Australian Stumpy Tail Cattle Dog
The Australian Stumpy Tail Cattle Dog is a proficient working dog, which is famous for its ability to effectively handle cattle several times larger than its size. The most distinctive trait of this Australian breed is its naturally short tail. It’s still mostly bred for working purpose and remains virtually unknown outside its native land.
At the dawn of XIX century the Australia was an extremely challenging place for cattle breeding. Diverse landscape, inhospitable climate and enormous uncultivated spaces made herding and controlling livestock a highly daunting task. British immigrants who sailed up to this continent at that time quickly found out that their herding dogs aren’t adjustable for such a hard living and working conditions. Furthermore they had serious difficulties at managing Australian half-feral and fairly unpredictable cattle.
In 1830 Timmins, a drover from Bathurst, New South Wales, had performed the mating of the Dingo with the Smithfield and the first version of the Australian Stumpy Tail Cattle Dog was born. The Dingo is an indigenous Australian dog, which is perfectly accustomed to severe conditions of this land. The Smithfield is a working dog native to England with a naturally bobbed tail and a square physique. The dog that resulted from the cross of these two breeds was marked by a superb working drive but also had a nasty propensity to brutal biting. Of course, this habit was very undesirable as it undermined the market price of the cattle. Consequently the Smooth Coated Collie was added to the mix in order to correct this fault.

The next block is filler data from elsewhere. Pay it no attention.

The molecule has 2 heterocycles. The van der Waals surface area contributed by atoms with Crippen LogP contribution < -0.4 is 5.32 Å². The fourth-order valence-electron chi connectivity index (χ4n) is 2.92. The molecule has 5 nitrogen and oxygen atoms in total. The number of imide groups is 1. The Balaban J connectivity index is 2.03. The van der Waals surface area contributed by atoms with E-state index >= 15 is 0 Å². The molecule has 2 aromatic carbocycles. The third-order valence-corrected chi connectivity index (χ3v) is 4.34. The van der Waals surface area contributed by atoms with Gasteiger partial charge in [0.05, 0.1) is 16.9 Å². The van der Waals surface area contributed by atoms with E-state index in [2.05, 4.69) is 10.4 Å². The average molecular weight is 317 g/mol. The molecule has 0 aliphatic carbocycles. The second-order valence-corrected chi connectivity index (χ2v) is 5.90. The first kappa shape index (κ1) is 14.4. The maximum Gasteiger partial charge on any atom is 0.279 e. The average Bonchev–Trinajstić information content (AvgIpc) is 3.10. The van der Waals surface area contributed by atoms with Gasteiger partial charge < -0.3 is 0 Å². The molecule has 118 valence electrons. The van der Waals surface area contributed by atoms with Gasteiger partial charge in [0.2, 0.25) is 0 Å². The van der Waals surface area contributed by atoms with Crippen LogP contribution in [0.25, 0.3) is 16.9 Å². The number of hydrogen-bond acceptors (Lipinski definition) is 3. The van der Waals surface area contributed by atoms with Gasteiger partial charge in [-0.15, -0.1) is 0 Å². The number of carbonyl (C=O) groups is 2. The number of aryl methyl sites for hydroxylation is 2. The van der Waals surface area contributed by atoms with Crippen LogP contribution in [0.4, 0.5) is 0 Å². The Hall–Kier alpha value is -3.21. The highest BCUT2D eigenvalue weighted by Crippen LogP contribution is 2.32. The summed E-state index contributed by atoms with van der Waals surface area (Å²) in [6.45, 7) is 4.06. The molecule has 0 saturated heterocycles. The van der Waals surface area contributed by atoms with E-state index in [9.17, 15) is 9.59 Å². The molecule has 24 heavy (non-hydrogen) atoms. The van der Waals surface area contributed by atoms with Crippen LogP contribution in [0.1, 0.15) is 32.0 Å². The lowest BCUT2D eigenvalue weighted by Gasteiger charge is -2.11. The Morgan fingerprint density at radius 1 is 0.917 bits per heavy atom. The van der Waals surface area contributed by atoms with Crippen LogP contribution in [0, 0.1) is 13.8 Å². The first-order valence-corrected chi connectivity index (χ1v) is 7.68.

There is another suggestion about the ancestry of the Australian Stumpy Tail Cattle Dog. It’s speculated that it was originally bred by Thomas Simpson Hall who crossed his Northern English herding dogs with Australian native Dingo. His dog was initially referred as a Hall Heeler.
The Australian Stumpy Tail Cattle Dog appeared on the verge of total extinction in 20s of the XX century. Thankfully, a family in Queensland remained faithful to this dog and stuck to proper breeding practice. In 1988 the Australian National Kennel Club stepped in to guarantee the survival of this unique canine variety. The dogs that looked similar to a Stumpy received grades. Only grade A specimens were allowed to leave progeny of officially pedigreed dogs. This grading program was finished in 2006 since the breed’s population grew very significantly.
The majority of today’s Australian Stumpy Tail Cattle Dogs are owned by Australian farmers and stockbreeders and serve as their dependable assistants and companions.
The Australian Stumpy Tail Cattle Dog is first and foremost a hard worker, which is characterised with great stamina and dexterity. The breed forms close bonds with its human family although it likes to express its affection in a rather discreet fashion. It’s commonly fine with familiar kids if they show enough respect for the dog’s personal space. Nonetheless this dog has very powerful impulse to nip at the heels of every moving creature, including children. That’s why the specimen that hasn’t been properly exhibited to children must be thoroughly supervised around them.